Eddie Van Halen's famous largess for squeezing maximum notes into each bar of every solo became the measure of guitar greatness during the 1980s. His flamboyant finger tapping style represented the pinnacle of rock 'n' roll innovation at the time. And while his technique and talent never have escaped the respect of his peers, the music was eventually cast aside like so many pairs of zebra-print spandex pants. It's safe to say no one has been quite so "Hot For Teacher" since those heady days.
Fast forward 20 years. After consecutive decades of slumber, rumblings of the trademark '80s guitar eruption come tapping from the fingers of a new guitar goddess. Marnie Stern sits among a crop of talented musicians who don't exactly follow the prototypical gunslinger blueprint. Along with Stern, Carrie Brownstein (formerly of Sleater-Kinney), Kaki King and Joanna Newsom represent a breed of artists not afraid to shred, even if it doesn't fall in line with indie-chic shoe-gazing.
Drawing from influences as varied as Hella, The Flying Luttenbachers, Lightning Bolt and even Yoko Ono, Stern's style commands attention from the first note. Stern herself describes her musical development as a combination of happy accident and osmosis. "I never actually tried to play any one else's material and I think that helped me find my own style," Stern says, "but I'm sure it [other artists' styles] seeped in somehow."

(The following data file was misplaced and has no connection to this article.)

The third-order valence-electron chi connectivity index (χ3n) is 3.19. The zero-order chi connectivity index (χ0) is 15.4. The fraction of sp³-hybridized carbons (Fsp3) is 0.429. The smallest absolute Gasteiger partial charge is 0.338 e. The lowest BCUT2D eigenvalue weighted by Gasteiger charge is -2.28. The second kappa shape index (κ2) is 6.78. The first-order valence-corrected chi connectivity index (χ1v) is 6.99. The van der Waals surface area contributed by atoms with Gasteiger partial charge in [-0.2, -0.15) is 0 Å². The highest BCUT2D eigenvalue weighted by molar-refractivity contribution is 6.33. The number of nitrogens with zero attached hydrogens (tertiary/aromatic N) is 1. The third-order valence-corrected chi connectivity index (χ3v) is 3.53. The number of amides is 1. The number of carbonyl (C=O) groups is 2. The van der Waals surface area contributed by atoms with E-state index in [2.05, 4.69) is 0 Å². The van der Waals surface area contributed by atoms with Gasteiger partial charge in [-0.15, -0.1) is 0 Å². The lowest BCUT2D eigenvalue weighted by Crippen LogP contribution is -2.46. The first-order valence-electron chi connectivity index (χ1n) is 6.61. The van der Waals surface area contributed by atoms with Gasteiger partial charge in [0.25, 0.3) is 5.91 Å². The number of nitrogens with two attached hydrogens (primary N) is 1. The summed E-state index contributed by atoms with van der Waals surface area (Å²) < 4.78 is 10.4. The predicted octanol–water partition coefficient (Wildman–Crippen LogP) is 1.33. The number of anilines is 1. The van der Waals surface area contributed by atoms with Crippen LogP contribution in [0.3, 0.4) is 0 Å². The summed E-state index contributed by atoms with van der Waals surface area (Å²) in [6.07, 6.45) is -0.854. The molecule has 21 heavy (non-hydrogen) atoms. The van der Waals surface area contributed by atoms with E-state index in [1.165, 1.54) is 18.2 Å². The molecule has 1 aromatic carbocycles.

Stern's newest release, This Is It & I Am It & You Are It & So Is That & He Is It & She Is It & It Is It & That Is That, is a jarring-yet-fascinating convergence of extreme elements. Stern's assertive guitar work is accented by equally relentless drums; compositions are tightly wound and mixed with stadium-sized grandeur. It's nothing short of an all-out musical assault.
But what keeps it from being a typical aggro-rock record, a la Limp Bizkit or System Of A Down, is Stern herself. Her lyrics don't ring with the requisite aggression designed to inspire ultimate fighters and even if they did, her voice is more dialed to cheerleader than linebacker. "I try to make the lyrics and the music as positive and forward-moving as possible. I am always looking for inspiration in life, and so I try and write lyrics that I would want to hear," Stern says.
The result of her inspiration on This Is It... has produced a romp that is simultaneously cheerful and aggressive. And while her blonde locks, fast hands and zealous vocals may not be at home with the standardized understatement characteristic of American indie music on the whole, This Is It... may just leave you breathless—and hot for teacher once again.